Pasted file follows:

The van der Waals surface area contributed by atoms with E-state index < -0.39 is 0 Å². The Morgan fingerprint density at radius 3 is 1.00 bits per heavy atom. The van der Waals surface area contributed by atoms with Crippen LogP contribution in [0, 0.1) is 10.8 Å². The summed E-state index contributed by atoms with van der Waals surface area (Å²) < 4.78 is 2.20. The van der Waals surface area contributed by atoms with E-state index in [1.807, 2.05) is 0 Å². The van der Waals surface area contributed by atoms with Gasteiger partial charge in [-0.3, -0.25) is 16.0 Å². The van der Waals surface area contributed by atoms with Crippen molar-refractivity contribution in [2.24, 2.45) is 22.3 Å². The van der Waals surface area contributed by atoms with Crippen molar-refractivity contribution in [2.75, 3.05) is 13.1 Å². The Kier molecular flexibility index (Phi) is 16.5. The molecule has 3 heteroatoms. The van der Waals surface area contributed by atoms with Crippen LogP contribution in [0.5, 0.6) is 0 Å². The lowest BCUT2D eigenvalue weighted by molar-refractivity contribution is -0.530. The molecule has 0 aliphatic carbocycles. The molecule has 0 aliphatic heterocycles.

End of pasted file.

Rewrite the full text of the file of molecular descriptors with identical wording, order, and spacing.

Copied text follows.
The van der Waals surface area contributed by atoms with E-state index < -0.39 is 0 Å². The Morgan fingerprint density at radius 3 is 1.00 bits per heavy atom. The van der Waals surface area contributed by atoms with Crippen LogP contribution in [0, 0.1) is 10.8 Å². The summed E-state index contributed by atoms with van der Waals surface area (Å²) < 4.78 is 2.20. The van der Waals surface area contributed by atoms with E-state index in [1.807, 2.05) is 0 Å². The van der Waals surface area contributed by atoms with Gasteiger partial charge in [-0.3, -0.25) is 16.0 Å². The van der Waals surface area contributed by atoms with Crippen molar-refractivity contribution in [2.24, 2.45) is 22.3 Å². The van der Waals surface area contributed by atoms with Crippen molar-refractivity contribution in [2.75, 3.05) is 13.1 Å². The Kier molecular flexibility index (Phi) is 16.5. The molecule has 3 heteroatoms. The van der Waals surface area contributed by atoms with Crippen LogP contribution in [0.5, 0.6) is 0 Å². The lowest BCUT2D eigenvalue weighted by molar-refractivity contribution is -0.530. The molecule has 0 aliphatic carbocycles. The molecule has 0 aliphatic heterocycles.